William Djuric, the chef and co-owner of the West Village’s new fast-casual restaurant Balkan StrEAT, grew up—on the Upper East Side—with the food of the Balkans. His father, a Serbian artist, cooked goulash at home; in the summers the two of them travelled to Belgrade, and they would eat their way through the region. Later in life, Djuric attended the Institute of Culinary Education and worked at Bouchon Bakery, Gramercy Tavern, and Momofuku Ssäm Bar, all the while dreaming of opening his own ćevapi place. Ćevapi—kebabs served alone or on a bun, with ajvar, a spread of roasted red pepper—are the ultimate Serbian street food. “I knew that eventually, when I did my own thing, hopefully one day, it would be Balkan food,” Djuric told me. “You can get it in Manhattan, but I always thought something was missing—a place that represented the street food, the vibe that I experienced.”
Djuric later married a woman who is half Croatian and half Serbian, but it was the pandemic that spurred him into action. He and Jason Correa—a friend since middle school, and a former director for the Tao Group—decided to go for it: after a year of planning, they opened Balkan StrEAT in January.
“I like to say that this is my fantasy version of what I remember,” Djuric said. The bright, clean space, with dark-red tile and terrazzo counters, fits six tables in the front, next to a painted mural with images of Balkan kitsch; friendly cashiers with Serbo-Croatian accents offer descriptions of unfamiliar menu items to those not in the know. Ćevapi are shaped into four-inch grilled kebabs, made here with beef and salt and a few “secret ingredients,” according to Djuric, served five or ten to a tray, with ajvar, pickled green fefferoni peppers, lightly dressed shredded cabbage, and wedges of bread. There’s the šiš ćevap, a ćevap sandwich on a hoagie-length bun; the pljeskavica, a burger made of the same ćevap meat, on a flat six-inch bun; and burek, baked phyllo pie stuffed with your choice of brined cow’s-milk piknik cheese, spinach and piknik cheese, potato and onion, or lamb and ground beef.
All the meat dishes are accompanied by lepinja, a delicious spongy white bread with a crisp exterior—“a cross between pita and English muffin,” as one customer described it—cooked at seven hundred degrees in the shop’s pizza oven for just a few minutes. The baked goods are made in-house by Milan Milijančević, an artisan recruited from Belgrade and formerly the head baker at Hotel Moskva, famous for its cakes.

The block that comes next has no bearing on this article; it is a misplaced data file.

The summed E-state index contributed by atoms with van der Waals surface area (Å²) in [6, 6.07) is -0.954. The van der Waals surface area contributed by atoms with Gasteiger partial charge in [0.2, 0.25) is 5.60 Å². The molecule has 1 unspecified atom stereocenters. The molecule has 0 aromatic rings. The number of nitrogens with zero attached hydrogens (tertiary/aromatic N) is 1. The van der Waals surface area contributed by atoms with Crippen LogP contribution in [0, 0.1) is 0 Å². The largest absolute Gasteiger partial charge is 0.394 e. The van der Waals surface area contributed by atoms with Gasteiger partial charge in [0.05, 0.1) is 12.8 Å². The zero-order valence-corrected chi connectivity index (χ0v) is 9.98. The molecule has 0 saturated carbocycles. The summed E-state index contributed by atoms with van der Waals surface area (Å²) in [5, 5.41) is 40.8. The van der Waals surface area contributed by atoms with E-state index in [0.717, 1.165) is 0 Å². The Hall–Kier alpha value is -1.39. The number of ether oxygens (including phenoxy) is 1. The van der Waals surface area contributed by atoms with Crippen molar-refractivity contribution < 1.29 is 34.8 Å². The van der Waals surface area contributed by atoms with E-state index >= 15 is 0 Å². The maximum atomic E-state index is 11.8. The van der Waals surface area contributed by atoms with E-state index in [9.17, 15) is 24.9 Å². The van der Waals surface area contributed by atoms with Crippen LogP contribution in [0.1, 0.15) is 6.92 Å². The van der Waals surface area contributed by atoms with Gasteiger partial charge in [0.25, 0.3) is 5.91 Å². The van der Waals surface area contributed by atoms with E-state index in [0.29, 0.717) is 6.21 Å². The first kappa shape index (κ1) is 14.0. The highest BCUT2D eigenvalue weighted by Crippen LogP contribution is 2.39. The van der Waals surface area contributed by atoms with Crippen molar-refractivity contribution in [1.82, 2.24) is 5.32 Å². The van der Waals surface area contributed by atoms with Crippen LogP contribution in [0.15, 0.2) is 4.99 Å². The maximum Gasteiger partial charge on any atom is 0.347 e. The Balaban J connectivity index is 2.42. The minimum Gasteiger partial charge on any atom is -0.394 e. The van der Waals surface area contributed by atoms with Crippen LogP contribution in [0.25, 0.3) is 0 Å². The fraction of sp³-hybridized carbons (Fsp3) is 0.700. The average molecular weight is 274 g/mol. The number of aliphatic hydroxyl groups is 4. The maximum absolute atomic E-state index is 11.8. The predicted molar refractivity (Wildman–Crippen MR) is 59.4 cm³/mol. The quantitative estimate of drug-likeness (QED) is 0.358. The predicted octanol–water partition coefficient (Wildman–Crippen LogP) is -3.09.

For the irresistible burek, Milijančević hand-stretches phyllo dough and varnishes it with vegetable shortening (as opposed to traditional Serbian pork fat), yielding light, crunchy edges and chewy interior layers. Djuric said that hand-stretching is uncommon: “It’s a very hard thing to do, so even the best restaurants will use phyllo sheets. But you’re never going to get that burek texture, with the doughiness in between and the flakiness on the edge, if you don’t hand-stretch it.” Milijančević makes ideal krofne, too—great puffball doughnuts, in rich flavors including raspberry, with a magenta dusting of crushed and sugared freeze-dried raspberries, and pistachio, filled with a thick, not too sweet custard.
You can also find Balkan cuisine across town at Kafana (116 Avenue C), an atmospheric old-world Serbian tavern in the East Village. There, gruffly kind waiters dole out giant portions of fried spearing, a baitfish; ljuta, spicy pork-and-jalapeño sausage; pork ribs in bean stew; and zeljanica, a dense spinach pie, along with a vast selection of Balkan wines. Djuric and Correa are expanding to that neighborhood, too: in May, they plan to open a second, bigger restaurant, with table service, wine, and Balkan beers. An extended menu will include Balkan StrEAT’s clincher, a warmly spiced goulash—tender hunks of beef brisket in a thick gravy of tomato, red pepper, and sweet paprika, over mashed potatoes—which more than anything tastes like home. (Dishes $5-$16.) ♦